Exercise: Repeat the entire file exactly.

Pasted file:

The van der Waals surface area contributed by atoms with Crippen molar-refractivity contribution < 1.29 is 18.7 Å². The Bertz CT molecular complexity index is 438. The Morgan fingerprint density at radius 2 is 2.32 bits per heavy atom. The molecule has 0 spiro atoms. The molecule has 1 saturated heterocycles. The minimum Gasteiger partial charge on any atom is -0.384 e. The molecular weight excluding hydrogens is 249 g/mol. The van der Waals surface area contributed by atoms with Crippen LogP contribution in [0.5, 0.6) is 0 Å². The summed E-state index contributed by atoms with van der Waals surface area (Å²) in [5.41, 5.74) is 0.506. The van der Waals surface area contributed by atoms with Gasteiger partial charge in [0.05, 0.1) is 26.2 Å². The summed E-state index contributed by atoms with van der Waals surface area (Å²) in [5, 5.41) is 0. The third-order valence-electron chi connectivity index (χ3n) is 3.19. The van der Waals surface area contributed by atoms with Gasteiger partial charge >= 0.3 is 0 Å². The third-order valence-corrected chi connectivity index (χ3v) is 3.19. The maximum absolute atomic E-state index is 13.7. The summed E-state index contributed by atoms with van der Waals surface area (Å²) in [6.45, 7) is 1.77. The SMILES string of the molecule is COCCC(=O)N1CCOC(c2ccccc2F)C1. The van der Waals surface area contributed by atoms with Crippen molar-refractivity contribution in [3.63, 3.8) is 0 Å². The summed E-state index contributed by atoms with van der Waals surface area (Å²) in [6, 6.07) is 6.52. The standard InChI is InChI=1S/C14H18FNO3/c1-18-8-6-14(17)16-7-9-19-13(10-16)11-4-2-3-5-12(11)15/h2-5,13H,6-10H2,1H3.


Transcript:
The van der Waals surface area contributed by atoms with Crippen molar-refractivity contribution < 1.29 is 18.7 Å². The Bertz CT molecular complexity index is 438. The Morgan fingerprint density at radius 2 is 2.32 bits per heavy atom. The molecule has 0 spiro atoms. The molecule has 1 saturated heterocycles. The minimum Gasteiger partial charge on any atom is -0.384 e. The molecular weight excluding hydrogens is 249 g/mol. The van der Waals surface area contributed by atoms with Crippen LogP contribution in [0.5, 0.6) is 0 Å². The summed E-state index contributed by atoms with van der Waals surface area (Å²) in [5.41, 5.74) is 0.506. The van der Waals surface area contributed by atoms with Gasteiger partial charge in [0.05, 0.1) is 26.2 Å². The summed E-state index contributed by atoms with van der Waals surface area (Å²) in [5, 5.41) is 0. The third-order valence-electron chi connectivity index (χ3n) is 3.19. The van der Waals surface area contributed by atoms with Gasteiger partial charge >= 0.3 is 0 Å². The third-order valence-corrected chi connectivity index (χ3v) is 3.19. The maximum absolute atomic E-state index is 13.7. The summed E-state index contributed by atoms with van der Waals surface area (Å²) in [6.45, 7) is 1.77. The SMILES string of the molecule is COCCC(=O)N1CCOC(c2ccccc2F)C1. The van der Waals surface area contributed by atoms with Crippen molar-refractivity contribution in [3.63, 3.8) is 0 Å². The summed E-state index contributed by atoms with van der Waals surface area (Å²) in [6, 6.07) is 6.52. The standard InChI is InChI=1S/C14H18FNO3/c1-18-8-6-14(17)16-7-9-19-13(10-16)11-4-2-3-5-12(11)15/h2-5,13H,6-10H2,1H3.